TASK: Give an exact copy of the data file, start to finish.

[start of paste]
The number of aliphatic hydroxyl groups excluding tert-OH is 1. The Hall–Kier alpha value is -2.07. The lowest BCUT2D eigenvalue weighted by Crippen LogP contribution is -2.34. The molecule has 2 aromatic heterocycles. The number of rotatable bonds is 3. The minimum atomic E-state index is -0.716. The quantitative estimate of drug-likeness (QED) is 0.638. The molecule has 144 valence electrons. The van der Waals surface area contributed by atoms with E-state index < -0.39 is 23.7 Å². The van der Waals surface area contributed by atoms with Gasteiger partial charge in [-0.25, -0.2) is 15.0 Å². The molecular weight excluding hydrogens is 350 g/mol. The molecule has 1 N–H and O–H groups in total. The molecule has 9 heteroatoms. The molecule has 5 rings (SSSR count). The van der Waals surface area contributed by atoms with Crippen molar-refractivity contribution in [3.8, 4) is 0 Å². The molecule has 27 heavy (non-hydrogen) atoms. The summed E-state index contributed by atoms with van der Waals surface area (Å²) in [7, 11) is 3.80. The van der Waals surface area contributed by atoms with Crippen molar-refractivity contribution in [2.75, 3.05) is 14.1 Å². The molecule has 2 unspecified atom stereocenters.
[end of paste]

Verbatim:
The number of aliphatic hydroxyl groups excluding tert-OH is 1. The Hall–Kier alpha value is -2.07. The lowest BCUT2D eigenvalue weighted by Crippen LogP contribution is -2.34. The molecule has 2 aromatic heterocycles. The number of rotatable bonds is 3. The minimum atomic E-state index is -0.716. The quantitative estimate of drug-likeness (QED) is 0.638. The molecule has 144 valence electrons. The van der Waals surface area contributed by atoms with E-state index < -0.39 is 23.7 Å². The van der Waals surface area contributed by atoms with Gasteiger partial charge in [-0.25, -0.2) is 15.0 Å². The molecular weight excluding hydrogens is 350 g/mol. The molecule has 1 N–H and O–H groups in total. The molecule has 9 heteroatoms. The molecule has 5 rings (SSSR count). The van der Waals surface area contributed by atoms with Crippen molar-refractivity contribution in [3.8, 4) is 0 Å². The molecule has 27 heavy (non-hydrogen) atoms. The summed E-state index contributed by atoms with van der Waals surface area (Å²) in [7, 11) is 3.80. The van der Waals surface area contributed by atoms with Crippen molar-refractivity contribution in [2.75, 3.05) is 14.1 Å². The molecule has 2 unspecified atom stereocenters.